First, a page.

The answer lies in a return to the basic principles of market research. Instead of spreading themselves thin over a number of social media platforms, brands should be producing careful content that is in-line with the values of their target audience. For example, an overwhelming 92% of Instagram's user base is below the age of 45, with the vast majority being between the ages of 18 and 29. Thus, there is no reason why the American Association of Retired Persons should be wasting time, money, and resources posting content to their Instagram page and paying for sponsored posts; the average user of Instagram is simply incompatible with the service that the AARP is offering. Instead, their team should be devoting time to more traditional forms of advertising, which users who are interested in their services are more likely to be engaged in. 

Similarly, brands need to develop specific content that is cohesive with each social media platform on which they choose to engage. It is well known that users of Instagram are more focused on visually-stimulating, bright, and sight-oriented content. However, fast-food giant Burger King is guilty of cross posting their same coupons and long-winded captions along with photos of burgers shot from a distance- the same content they regularly upload to their Facebook and Twitter accounts. While the brand could find massive success posting photos of juicy, succulent hamburgers and mouthwatering French fries glistening with salt, they choose to take the quantity-over-quality approach and cross-post their content.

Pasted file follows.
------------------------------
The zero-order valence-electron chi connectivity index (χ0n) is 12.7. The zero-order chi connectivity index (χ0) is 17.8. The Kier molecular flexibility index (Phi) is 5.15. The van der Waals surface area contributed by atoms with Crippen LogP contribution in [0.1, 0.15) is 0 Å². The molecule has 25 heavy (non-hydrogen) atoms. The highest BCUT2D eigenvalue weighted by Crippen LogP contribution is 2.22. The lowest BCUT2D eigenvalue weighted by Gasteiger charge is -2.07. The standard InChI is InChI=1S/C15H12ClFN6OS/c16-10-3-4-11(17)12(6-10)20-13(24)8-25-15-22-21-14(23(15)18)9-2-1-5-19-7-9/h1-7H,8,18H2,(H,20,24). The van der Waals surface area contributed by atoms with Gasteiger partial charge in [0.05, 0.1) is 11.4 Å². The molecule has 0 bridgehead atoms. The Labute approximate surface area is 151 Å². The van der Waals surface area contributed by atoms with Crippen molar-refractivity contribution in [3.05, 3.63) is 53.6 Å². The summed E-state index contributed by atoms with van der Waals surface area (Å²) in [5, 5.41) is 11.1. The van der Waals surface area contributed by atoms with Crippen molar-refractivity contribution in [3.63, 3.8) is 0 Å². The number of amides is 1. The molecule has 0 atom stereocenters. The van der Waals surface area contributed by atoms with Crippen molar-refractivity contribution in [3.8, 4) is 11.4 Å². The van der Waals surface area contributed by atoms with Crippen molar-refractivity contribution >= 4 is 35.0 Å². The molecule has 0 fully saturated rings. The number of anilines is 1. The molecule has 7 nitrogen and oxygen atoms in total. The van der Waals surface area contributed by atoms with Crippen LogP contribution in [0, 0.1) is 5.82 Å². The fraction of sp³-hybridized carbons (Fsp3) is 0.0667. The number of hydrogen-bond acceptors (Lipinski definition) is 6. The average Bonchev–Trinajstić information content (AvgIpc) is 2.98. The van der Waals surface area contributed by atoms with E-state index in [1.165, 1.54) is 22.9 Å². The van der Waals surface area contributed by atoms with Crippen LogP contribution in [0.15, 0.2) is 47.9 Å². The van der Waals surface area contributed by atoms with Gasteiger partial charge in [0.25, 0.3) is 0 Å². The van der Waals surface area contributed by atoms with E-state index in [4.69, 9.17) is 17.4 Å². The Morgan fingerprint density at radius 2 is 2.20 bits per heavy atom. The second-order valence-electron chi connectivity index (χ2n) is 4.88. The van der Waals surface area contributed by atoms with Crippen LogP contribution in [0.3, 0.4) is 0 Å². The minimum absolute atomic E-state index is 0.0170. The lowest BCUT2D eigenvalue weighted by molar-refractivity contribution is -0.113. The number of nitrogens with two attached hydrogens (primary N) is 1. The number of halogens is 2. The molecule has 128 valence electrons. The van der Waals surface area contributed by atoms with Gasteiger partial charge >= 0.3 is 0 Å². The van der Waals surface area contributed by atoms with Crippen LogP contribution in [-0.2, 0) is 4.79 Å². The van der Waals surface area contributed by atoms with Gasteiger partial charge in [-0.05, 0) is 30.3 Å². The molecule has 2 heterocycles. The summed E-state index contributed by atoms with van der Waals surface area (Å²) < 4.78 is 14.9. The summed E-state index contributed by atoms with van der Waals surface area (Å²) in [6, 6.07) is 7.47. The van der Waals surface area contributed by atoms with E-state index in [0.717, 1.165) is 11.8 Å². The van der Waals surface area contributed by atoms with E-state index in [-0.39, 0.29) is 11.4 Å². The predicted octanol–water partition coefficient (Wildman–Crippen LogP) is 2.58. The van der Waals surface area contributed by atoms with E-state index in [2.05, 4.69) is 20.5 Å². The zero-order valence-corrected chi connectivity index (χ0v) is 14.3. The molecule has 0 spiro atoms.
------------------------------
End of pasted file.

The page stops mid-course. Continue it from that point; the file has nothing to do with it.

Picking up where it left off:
Brand who want to employ an effective digital marketing strategy need to remember that effective engagement isn't just about getting people to see their content. Nearly every social media outlet now offers sponsorship options, but brands are essentially tossing money out the window every time they purchase an ad on a platform that is incongruent with their audience, or promote a post that's incompatible with the landscape of the site. Instead of attempting to spread their presence over as many social media sites as possible, brands should instead focus on creating meaningful content that makes an emotional impact with their target audience. For example, a fashion brand would benefit from focusing their research on color psychology to create an Instagram advertisement, while automated mailing service MailChimp would better spend their time researching what types of subreddits they can advertise to in order to increase their click-through rate on Reddit. 

As advertisers, there is a desperate and immediate need to return to quality content. Instead of thinking of the entire landscape of social media users as competition, think of them as potential customers. Know the average user of the social media sites you post to, and create unique, shareable content that is likely to psychologically and emotionally engage native users of the platform. It is through a return to the quality content that brands can make themselves heard in the endless drone of online content creation. 

Arnt Eriksen